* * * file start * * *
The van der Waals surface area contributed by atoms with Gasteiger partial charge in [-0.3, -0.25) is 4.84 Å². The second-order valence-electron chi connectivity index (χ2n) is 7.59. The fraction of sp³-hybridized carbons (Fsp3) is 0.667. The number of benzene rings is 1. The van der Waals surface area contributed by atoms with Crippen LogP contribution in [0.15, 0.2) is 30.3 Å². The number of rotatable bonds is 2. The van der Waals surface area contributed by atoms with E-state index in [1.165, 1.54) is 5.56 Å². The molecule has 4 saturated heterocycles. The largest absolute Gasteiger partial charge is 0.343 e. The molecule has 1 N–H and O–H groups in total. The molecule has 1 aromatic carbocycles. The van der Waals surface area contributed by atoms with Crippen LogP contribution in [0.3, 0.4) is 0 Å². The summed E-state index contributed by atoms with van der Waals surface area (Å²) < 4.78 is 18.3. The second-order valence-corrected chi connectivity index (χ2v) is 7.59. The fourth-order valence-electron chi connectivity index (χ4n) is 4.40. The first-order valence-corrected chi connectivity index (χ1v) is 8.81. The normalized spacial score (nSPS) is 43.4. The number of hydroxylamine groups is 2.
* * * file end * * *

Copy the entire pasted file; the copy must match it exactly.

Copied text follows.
The van der Waals surface area contributed by atoms with Gasteiger partial charge in [-0.3, -0.25) is 4.84 Å². The second-order valence-electron chi connectivity index (χ2n) is 7.59. The fraction of sp³-hybridized carbons (Fsp3) is 0.667. The number of benzene rings is 1. The van der Waals surface area contributed by atoms with Crippen LogP contribution in [0.15, 0.2) is 30.3 Å². The number of rotatable bonds is 2. The van der Waals surface area contributed by atoms with E-state index in [1.165, 1.54) is 5.56 Å². The molecule has 4 saturated heterocycles. The largest absolute Gasteiger partial charge is 0.343 e. The molecule has 1 N–H and O–H groups in total. The molecule has 1 aromatic carbocycles. The van der Waals surface area contributed by atoms with Crippen LogP contribution in [0.3, 0.4) is 0 Å². The summed E-state index contributed by atoms with van der Waals surface area (Å²) < 4.78 is 18.3. The second-order valence-corrected chi connectivity index (χ2v) is 7.59. The fourth-order valence-electron chi connectivity index (χ4n) is 4.40. The first-order valence-corrected chi connectivity index (χ1v) is 8.81. The normalized spacial score (nSPS) is 43.4. The number of hydroxylamine groups is 2.